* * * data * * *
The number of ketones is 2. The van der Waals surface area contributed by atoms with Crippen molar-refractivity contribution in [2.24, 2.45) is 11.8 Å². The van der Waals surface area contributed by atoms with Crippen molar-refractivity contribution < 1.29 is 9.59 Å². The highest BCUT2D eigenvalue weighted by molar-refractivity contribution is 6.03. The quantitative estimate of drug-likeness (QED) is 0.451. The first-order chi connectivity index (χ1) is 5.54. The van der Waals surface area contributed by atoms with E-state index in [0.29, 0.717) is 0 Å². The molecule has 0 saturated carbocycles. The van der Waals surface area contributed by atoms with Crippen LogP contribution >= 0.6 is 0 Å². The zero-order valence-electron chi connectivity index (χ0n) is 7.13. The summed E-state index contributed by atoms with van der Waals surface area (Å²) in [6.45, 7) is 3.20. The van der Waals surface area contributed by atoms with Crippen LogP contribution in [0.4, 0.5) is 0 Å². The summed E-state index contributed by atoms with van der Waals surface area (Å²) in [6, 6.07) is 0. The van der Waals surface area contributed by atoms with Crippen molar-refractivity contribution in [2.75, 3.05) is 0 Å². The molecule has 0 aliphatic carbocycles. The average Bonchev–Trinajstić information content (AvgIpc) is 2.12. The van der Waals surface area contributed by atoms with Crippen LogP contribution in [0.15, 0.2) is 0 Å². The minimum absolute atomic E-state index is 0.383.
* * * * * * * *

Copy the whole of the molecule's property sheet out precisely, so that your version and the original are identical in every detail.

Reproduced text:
The number of ketones is 2. The van der Waals surface area contributed by atoms with Crippen molar-refractivity contribution in [2.24, 2.45) is 11.8 Å². The van der Waals surface area contributed by atoms with Crippen molar-refractivity contribution < 1.29 is 9.59 Å². The highest BCUT2D eigenvalue weighted by molar-refractivity contribution is 6.03. The quantitative estimate of drug-likeness (QED) is 0.451. The first-order chi connectivity index (χ1) is 5.54. The van der Waals surface area contributed by atoms with E-state index in [0.29, 0.717) is 0 Å². The molecule has 0 saturated carbocycles. The van der Waals surface area contributed by atoms with Crippen LogP contribution >= 0.6 is 0 Å². The zero-order valence-electron chi connectivity index (χ0n) is 7.13. The summed E-state index contributed by atoms with van der Waals surface area (Å²) in [6.45, 7) is 3.20. The van der Waals surface area contributed by atoms with Crippen LogP contribution in [0.4, 0.5) is 0 Å². The summed E-state index contributed by atoms with van der Waals surface area (Å²) in [6, 6.07) is 0. The van der Waals surface area contributed by atoms with Crippen molar-refractivity contribution in [2.75, 3.05) is 0 Å². The molecule has 0 aliphatic carbocycles. The average Bonchev–Trinajstić information content (AvgIpc) is 2.12. The van der Waals surface area contributed by atoms with Crippen LogP contribution in [0.15, 0.2) is 0 Å². The minimum absolute atomic E-state index is 0.383.